He also argued that because the vaccine was authorized for emergency use only, it was fair to be hesitant.

Leek said there is nothing in the law stopping the cruise industry from requiring passengers to be tested daily for the virus, or when they leave the ship at various ports. Nothing prevents them from requiring masks or quarantining infected passengers, he added.

“The same safety measures that you can use today anyplace else you can use on cruise ships,” he said. “But looking at it from the other perspective. Is it socially acceptable to have a policy that you know is going to exclude people based on their race?”

Sen. Tina Polsky, D-West Palm Beach, called that “a very creative argument.” A lawyer, Polsky warned that the policy could lead to conflicts on board ships if unvaccinated passengers become ill. “But it’s twisted logic in my opinion. We should be doing everything to encourage everyone to get vaccinated and this flies in the face of that. The cruise industry wants people vaccinated and they’re saying ‘no’.”

For his part, DeSantis has never argued that vaccine passports discriminated against people based on race. Instead, he has suggested that the need for the ban was to protect personal liberties.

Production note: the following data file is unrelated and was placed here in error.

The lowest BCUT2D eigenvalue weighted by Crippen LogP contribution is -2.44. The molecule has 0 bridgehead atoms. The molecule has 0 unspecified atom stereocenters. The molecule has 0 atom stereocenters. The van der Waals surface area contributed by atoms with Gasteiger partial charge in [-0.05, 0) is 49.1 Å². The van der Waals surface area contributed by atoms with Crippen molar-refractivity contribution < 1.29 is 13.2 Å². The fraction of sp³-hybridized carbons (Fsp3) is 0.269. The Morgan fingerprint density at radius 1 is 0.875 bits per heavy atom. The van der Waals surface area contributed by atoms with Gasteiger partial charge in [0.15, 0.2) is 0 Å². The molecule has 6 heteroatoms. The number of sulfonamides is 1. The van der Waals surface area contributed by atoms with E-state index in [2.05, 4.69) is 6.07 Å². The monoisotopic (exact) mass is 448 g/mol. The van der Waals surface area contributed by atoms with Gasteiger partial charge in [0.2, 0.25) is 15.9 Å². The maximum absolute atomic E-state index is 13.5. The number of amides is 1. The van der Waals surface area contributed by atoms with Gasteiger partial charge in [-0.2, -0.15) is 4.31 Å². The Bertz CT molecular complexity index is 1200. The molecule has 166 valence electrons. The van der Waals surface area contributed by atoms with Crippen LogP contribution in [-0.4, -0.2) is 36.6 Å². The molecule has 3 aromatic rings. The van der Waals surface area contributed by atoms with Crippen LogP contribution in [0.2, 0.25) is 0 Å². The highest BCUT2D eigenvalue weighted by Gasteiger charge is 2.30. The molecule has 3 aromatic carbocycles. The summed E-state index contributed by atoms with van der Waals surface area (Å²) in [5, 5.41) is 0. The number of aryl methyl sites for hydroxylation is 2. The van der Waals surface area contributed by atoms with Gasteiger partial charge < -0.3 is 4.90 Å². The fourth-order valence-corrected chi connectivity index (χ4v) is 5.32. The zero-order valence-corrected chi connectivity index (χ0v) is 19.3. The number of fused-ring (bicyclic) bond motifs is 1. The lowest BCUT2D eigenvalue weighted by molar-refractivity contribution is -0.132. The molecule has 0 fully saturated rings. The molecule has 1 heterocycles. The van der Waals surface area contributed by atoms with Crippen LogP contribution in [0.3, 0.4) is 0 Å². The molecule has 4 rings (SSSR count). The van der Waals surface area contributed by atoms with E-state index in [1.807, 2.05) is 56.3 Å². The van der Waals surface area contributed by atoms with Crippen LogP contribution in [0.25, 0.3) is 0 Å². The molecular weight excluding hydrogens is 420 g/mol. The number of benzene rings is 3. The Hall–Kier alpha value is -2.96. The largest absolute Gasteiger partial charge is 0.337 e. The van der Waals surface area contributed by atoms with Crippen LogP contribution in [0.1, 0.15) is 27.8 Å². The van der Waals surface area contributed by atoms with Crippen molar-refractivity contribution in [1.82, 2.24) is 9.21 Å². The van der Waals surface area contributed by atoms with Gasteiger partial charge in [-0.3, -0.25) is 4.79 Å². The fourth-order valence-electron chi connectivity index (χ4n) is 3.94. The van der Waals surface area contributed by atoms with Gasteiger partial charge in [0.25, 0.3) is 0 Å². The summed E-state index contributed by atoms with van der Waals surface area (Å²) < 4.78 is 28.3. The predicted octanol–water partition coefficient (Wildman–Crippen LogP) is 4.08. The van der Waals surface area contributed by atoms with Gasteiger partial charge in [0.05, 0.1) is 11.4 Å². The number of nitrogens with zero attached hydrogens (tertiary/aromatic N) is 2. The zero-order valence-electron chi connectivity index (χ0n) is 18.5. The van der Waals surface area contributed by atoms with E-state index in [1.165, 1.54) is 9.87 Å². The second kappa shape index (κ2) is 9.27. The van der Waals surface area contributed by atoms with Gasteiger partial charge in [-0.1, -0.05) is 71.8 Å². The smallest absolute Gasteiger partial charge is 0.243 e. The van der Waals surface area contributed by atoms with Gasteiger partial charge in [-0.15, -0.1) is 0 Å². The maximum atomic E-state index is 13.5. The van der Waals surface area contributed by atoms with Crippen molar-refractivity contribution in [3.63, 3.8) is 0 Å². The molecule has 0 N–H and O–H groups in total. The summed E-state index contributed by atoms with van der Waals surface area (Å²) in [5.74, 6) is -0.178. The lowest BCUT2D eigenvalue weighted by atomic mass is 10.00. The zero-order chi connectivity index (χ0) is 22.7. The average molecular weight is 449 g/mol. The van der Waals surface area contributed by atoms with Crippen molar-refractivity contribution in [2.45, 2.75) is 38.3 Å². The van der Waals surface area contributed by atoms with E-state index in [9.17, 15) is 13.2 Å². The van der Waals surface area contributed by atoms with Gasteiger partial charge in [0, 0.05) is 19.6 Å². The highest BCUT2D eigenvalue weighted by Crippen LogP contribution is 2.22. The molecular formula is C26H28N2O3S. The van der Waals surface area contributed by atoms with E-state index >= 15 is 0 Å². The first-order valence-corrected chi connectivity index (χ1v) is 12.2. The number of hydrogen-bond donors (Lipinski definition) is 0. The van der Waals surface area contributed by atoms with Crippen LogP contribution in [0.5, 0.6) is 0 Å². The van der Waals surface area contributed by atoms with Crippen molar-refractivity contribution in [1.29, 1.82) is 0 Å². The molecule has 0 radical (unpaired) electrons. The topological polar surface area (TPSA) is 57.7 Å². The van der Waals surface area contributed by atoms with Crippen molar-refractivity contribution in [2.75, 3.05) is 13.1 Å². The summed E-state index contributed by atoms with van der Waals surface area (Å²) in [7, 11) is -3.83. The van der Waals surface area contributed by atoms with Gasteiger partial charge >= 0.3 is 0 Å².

“You have a right to participate in society, without them asking you to divulge this type of health information,” DeSantis told a Fox News audience during a town hall in Orlando on April 29.

Pizzo said it is noteworthy that neither the governor nor Republican supporters of the law objected to the decision by the federal government that allows businesses to require employees to be vaccinated.

“I kind of call bullshit on the truth and veracity of his real position on this because he was willing to go to a certain distance and be a little pregnant, but not go all the way,” he said.

The CDC is recommending that all cruise passengers be vaccinated, but it is not requiring it. Instead, the agency is giving companies two options: require that at least 95% of passengers on a ship are vaccinated and restart cruises immediately, or don’t meet the vaccination threshold and first perform a test cruise with volunteer passengers to make sure other safety protocols are effectively preventing outbreaks.

Dr. Michael Callahan, director of the Clinical Translation, Vaccine and Immunotherapy Center at Massachusetts General Hospital, who helped treat and evacuate sick passengers and crew on the Diamond Princess and Grand Princess cruise ships last year, said vaccine requirements are essential to protecting cruise passengers.

“A vaccinated population on land is better protected than a vaccinated population on a cruise ship,” he said via email. “Cruise ship passengers tend to be older, and tend to respond less effectively to the current vaccines. Second, passengers from many U.S. states and crew from many countries mix under conditions that favor virus transmission.”

Still, even if everyone on a cruise ship is vaccinated, there is a chance that someone will get the virus. Callahan worries about the potential for a cruise passenger to unknowingly spread COVID-19 in a Caribbean country with low vaccination rates.